Excerpt from Justice Anthony Kennedy's concurrence, in which Chief Justice John Roberts and Justice John Paul Stevens joined:
Whatever the ultimate merits of the parties' mootness arguments, there are strong prudential considerations disfavoring the exercise of the Court's certiorari power. Even if the Court were to rule in Padilla's favor, his present custody status would be unaffected. Padilla is scheduled to be tried on criminal charges. Any consideration of what rights he might be able to assert if he were returned to military custody would be hypothetical, and to no effect, at this stage of the proceedings.Read the full text of the concurrence [PDF], and the full text of Justice Ruth Bader Ginsburg's dissent [PDF]. Reported in JURIST's Paper Chase here.
In light of the previous changes in his custody status and the fact that nearly four years have passed since he first was detained, Padilla, it must be acknowledged, has a continuing concern that his status might be altered again. That concern, however, can be addressed if the necessity arises....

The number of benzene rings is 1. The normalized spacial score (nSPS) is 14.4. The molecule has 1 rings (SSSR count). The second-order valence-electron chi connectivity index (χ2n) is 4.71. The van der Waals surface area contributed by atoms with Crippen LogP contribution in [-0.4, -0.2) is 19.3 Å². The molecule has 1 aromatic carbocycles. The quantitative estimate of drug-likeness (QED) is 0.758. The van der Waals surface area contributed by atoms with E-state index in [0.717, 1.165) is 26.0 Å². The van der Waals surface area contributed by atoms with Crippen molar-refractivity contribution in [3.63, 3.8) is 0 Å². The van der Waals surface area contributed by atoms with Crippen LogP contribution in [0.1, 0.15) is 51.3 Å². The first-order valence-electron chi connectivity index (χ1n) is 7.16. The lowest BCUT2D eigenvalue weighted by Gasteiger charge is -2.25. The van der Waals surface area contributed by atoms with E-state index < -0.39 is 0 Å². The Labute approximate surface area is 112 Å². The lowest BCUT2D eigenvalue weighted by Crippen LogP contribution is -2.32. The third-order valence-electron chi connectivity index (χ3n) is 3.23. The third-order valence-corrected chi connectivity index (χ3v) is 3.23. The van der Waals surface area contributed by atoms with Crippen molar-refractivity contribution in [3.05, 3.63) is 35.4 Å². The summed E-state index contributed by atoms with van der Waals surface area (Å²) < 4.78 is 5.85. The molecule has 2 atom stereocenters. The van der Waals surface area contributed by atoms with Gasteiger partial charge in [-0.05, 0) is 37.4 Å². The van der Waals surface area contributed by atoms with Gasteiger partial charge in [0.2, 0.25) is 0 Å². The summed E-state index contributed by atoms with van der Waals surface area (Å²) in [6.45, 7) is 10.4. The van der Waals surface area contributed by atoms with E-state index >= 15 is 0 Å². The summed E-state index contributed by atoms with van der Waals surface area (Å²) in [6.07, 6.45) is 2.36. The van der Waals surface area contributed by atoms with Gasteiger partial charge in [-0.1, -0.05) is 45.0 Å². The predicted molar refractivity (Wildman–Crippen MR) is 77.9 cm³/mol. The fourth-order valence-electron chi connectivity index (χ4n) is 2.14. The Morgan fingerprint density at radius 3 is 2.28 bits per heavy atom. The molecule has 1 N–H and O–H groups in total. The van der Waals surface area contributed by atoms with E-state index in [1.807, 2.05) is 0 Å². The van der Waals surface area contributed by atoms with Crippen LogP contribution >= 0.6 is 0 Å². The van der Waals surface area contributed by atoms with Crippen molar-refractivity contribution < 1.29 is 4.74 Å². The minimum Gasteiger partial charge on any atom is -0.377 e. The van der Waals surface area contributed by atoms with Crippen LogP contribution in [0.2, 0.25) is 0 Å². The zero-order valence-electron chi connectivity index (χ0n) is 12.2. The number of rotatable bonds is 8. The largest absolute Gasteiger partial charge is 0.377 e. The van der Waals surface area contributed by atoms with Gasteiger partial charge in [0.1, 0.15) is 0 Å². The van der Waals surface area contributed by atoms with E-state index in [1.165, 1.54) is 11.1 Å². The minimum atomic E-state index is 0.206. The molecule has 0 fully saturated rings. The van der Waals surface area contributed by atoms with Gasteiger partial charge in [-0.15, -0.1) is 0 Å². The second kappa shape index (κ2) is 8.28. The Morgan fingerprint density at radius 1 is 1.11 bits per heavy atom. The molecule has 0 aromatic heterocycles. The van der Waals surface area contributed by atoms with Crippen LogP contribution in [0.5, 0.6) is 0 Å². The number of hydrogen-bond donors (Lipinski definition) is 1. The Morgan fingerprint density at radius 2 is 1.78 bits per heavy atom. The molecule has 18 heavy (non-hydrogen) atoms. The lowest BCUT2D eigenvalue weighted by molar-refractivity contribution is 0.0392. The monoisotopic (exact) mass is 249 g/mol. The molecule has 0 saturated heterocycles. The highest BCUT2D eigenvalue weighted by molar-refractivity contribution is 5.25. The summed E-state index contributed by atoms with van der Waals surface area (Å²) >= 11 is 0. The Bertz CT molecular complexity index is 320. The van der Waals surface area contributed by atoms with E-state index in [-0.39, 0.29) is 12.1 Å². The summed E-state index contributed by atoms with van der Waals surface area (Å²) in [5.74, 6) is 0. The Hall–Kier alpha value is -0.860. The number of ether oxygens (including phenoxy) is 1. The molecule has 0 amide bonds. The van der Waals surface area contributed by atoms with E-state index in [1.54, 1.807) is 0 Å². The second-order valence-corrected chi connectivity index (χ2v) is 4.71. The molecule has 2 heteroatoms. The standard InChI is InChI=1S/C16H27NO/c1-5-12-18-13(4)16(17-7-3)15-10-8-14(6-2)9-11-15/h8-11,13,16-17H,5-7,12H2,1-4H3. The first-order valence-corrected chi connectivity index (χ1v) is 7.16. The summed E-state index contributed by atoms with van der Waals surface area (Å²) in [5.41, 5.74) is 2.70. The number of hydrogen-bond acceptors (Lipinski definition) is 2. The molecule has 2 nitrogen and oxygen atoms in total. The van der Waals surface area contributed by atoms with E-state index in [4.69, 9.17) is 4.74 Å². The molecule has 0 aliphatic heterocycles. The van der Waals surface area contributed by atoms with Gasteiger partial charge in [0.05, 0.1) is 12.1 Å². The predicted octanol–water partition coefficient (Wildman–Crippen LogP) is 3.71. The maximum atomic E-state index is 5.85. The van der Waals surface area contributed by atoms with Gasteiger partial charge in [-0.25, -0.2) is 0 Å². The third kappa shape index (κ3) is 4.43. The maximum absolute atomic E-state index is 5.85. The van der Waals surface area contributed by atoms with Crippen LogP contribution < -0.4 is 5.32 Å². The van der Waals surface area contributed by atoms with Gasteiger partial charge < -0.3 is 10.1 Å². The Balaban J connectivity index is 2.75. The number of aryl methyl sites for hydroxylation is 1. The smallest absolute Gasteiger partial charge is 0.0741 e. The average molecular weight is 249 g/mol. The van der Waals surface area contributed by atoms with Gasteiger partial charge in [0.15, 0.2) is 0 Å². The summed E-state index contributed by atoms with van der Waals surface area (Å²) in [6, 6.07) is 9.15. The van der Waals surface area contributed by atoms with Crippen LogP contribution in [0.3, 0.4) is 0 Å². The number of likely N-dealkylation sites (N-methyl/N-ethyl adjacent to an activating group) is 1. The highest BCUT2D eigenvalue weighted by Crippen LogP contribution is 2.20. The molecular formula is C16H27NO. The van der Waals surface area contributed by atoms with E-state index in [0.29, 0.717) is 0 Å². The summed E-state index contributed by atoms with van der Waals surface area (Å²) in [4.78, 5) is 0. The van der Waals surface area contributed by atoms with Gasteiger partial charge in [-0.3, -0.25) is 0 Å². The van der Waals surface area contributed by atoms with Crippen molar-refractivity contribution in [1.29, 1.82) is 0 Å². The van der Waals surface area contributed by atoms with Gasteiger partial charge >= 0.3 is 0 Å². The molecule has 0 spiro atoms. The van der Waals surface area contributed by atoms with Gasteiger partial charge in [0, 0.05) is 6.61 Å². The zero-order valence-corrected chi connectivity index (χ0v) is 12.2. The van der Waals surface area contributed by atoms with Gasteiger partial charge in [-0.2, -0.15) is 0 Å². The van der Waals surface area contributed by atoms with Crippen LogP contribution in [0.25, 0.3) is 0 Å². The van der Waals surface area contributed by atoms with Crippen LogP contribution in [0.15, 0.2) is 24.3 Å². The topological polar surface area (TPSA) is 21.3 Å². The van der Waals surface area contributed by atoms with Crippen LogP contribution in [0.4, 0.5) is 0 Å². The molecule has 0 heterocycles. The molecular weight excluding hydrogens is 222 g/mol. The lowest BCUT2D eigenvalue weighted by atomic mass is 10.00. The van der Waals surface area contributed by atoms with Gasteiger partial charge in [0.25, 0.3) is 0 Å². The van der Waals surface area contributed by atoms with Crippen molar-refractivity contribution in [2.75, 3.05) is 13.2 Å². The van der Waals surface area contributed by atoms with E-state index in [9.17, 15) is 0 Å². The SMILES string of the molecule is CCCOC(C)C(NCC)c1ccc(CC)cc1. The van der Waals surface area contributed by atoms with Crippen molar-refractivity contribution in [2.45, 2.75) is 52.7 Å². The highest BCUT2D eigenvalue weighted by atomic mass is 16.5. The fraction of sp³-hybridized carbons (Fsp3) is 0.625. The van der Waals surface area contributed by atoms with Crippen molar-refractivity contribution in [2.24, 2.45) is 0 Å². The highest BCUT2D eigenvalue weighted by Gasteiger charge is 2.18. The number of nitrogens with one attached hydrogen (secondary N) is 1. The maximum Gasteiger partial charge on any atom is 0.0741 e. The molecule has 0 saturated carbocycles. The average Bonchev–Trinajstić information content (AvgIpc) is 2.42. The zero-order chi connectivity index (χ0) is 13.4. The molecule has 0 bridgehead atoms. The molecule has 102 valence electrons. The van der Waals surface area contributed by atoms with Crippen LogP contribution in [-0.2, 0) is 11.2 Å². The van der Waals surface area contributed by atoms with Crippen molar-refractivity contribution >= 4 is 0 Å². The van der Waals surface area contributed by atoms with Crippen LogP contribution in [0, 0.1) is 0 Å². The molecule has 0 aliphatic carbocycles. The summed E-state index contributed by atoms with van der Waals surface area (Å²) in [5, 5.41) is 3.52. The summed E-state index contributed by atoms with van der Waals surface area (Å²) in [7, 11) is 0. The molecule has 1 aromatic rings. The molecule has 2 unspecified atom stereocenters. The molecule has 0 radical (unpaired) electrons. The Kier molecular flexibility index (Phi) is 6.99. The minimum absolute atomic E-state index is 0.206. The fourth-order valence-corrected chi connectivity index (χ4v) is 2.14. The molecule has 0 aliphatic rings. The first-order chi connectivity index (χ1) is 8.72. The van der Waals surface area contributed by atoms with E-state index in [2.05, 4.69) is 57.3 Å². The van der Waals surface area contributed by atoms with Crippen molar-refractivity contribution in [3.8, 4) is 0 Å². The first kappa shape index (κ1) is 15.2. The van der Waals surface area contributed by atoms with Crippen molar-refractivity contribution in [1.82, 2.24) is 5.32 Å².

That Padilla's claims raise fundamental issues respecting the separation of powers, including consideration of the role and function of the courts, also counsels against addressing those claims when the course of legal proceedings has made them, at least for now, hypothetical. This is especially true given that Padilla's current custody is part of the relief he sought, and that its lawfulness is uncontested.